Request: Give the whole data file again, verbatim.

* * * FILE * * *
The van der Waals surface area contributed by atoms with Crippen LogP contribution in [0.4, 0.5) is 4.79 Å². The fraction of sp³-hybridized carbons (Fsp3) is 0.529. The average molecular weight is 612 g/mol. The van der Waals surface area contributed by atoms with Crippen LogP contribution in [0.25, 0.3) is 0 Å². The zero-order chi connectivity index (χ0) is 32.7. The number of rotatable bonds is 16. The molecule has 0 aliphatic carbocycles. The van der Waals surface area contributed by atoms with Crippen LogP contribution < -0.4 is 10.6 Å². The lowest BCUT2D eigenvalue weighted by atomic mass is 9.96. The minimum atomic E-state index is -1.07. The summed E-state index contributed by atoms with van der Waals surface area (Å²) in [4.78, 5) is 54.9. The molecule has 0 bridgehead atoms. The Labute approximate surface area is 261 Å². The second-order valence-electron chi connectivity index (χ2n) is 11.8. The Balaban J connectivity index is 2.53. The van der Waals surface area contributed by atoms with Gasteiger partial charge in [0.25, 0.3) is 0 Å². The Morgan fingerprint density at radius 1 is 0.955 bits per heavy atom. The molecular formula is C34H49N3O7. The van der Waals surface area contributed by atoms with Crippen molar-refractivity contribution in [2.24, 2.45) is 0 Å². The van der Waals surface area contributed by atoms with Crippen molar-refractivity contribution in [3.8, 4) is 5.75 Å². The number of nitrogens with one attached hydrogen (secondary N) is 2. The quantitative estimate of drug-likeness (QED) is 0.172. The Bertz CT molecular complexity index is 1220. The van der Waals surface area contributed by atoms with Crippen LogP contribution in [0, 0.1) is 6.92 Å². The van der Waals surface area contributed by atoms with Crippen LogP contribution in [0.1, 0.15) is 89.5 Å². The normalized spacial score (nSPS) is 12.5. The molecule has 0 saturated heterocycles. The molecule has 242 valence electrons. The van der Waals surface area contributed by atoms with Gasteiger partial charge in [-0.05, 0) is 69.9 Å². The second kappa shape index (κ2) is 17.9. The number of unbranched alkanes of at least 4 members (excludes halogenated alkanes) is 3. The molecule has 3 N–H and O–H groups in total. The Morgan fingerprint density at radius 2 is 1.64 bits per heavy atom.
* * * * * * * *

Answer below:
The van der Waals surface area contributed by atoms with Crippen LogP contribution in [0.4, 0.5) is 4.79 Å². The fraction of sp³-hybridized carbons (Fsp3) is 0.529. The average molecular weight is 612 g/mol. The van der Waals surface area contributed by atoms with Crippen LogP contribution in [0.25, 0.3) is 0 Å². The zero-order chi connectivity index (χ0) is 32.7. The number of rotatable bonds is 16. The molecule has 0 aliphatic carbocycles. The van der Waals surface area contributed by atoms with Crippen LogP contribution < -0.4 is 10.6 Å². The lowest BCUT2D eigenvalue weighted by atomic mass is 9.96. The minimum atomic E-state index is -1.07. The summed E-state index contributed by atoms with van der Waals surface area (Å²) in [4.78, 5) is 54.9. The molecule has 0 bridgehead atoms. The Labute approximate surface area is 261 Å². The second-order valence-electron chi connectivity index (χ2n) is 11.8. The Balaban J connectivity index is 2.53. The van der Waals surface area contributed by atoms with Gasteiger partial charge in [0.25, 0.3) is 0 Å². The Morgan fingerprint density at radius 1 is 0.955 bits per heavy atom. The molecular formula is C34H49N3O7. The van der Waals surface area contributed by atoms with Crippen molar-refractivity contribution in [2.24, 2.45) is 0 Å². The van der Waals surface area contributed by atoms with Crippen molar-refractivity contribution in [3.8, 4) is 5.75 Å². The number of nitrogens with one attached hydrogen (secondary N) is 2. The quantitative estimate of drug-likeness (QED) is 0.172. The Bertz CT molecular complexity index is 1220. The van der Waals surface area contributed by atoms with Crippen LogP contribution in [0, 0.1) is 6.92 Å². The van der Waals surface area contributed by atoms with Crippen LogP contribution in [0.1, 0.15) is 89.5 Å². The normalized spacial score (nSPS) is 12.5. The molecule has 0 saturated heterocycles. The molecule has 242 valence electrons. The van der Waals surface area contributed by atoms with Gasteiger partial charge in [-0.05, 0) is 69.9 Å². The second kappa shape index (κ2) is 17.9. The number of unbranched alkanes of at least 4 members (excludes halogenated alkanes) is 3. The molecule has 3 N–H and O–H groups in total. The Morgan fingerprint density at radius 2 is 1.64 bits per heavy atom.